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Towards a Pattern in Mass Violence Participation? An Analysis of Rwandan Perpetrators' Accounts from the 1994 Genocide

NCJ Number
Global Crime Volume: 12 Issue: 4 Dated: November 2011 Pages: 266-289
Samuel Tanner
Date Published
24 pages
In this article, the author focused on the logic whereby a group of eight Hutu became involved in mass violence during the 1994 Rwandan genocide.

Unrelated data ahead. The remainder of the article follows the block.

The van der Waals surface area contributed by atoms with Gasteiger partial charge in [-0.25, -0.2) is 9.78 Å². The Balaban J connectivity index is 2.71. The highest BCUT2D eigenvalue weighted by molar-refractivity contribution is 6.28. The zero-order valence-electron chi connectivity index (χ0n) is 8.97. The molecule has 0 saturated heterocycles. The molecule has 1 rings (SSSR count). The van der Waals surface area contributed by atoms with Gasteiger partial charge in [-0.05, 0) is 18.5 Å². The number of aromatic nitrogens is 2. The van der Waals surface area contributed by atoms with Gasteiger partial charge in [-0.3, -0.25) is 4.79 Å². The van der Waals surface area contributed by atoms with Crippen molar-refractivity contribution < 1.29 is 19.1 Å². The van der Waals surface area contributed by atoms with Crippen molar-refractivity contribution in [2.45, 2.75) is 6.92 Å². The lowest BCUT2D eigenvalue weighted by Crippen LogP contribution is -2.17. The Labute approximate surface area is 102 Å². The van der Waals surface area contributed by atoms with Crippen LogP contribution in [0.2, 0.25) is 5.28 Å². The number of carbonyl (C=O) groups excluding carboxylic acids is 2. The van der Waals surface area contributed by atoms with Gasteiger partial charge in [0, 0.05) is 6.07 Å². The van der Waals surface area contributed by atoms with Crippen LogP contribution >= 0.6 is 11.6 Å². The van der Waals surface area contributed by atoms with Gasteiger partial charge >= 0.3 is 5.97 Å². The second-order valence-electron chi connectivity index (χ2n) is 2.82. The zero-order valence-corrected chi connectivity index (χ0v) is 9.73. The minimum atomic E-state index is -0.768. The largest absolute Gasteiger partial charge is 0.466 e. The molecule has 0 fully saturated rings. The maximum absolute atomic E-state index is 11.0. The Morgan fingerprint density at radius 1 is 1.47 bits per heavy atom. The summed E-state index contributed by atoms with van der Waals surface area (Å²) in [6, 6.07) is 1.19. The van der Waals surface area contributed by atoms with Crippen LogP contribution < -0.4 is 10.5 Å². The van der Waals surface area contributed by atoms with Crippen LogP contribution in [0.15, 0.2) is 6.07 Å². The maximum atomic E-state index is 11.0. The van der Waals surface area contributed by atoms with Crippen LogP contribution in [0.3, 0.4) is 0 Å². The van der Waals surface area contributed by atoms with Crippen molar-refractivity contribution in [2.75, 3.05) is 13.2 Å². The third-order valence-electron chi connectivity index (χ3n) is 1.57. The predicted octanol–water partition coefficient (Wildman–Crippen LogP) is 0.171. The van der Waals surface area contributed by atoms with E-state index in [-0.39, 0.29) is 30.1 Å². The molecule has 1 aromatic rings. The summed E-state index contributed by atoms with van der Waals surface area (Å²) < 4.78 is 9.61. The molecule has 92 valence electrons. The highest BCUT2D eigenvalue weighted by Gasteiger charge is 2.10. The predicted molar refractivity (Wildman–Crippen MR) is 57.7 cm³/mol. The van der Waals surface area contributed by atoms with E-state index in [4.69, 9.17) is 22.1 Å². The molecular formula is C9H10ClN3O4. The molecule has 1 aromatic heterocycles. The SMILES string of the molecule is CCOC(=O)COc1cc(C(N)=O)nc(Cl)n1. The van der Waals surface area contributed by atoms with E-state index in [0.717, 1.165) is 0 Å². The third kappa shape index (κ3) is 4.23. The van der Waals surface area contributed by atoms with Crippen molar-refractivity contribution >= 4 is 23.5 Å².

This process is considered as a sequence of meaningful events that progressively shaped the actors' frame of analysis. As such, each sequence brings a new qualitative reality which, in turn, constitutes the platform upon which the involvement in, and the perpetration of, mass violence become acceptable and legitimate in the eyes of the perpetrators. Based on both Howard S. Becker's notion of career and Roger Petersen's analysis of resistance and rebellion, the author disaggregated the entire process of participation in mass violence into a sequence of six mechanisms, generating two main phases. The first one, mobilization, refers to the movement from a neutral state to a mobilized state. The second phase, collective action, covers the drift from mobilization to action, namely, killings. (Published Abstract)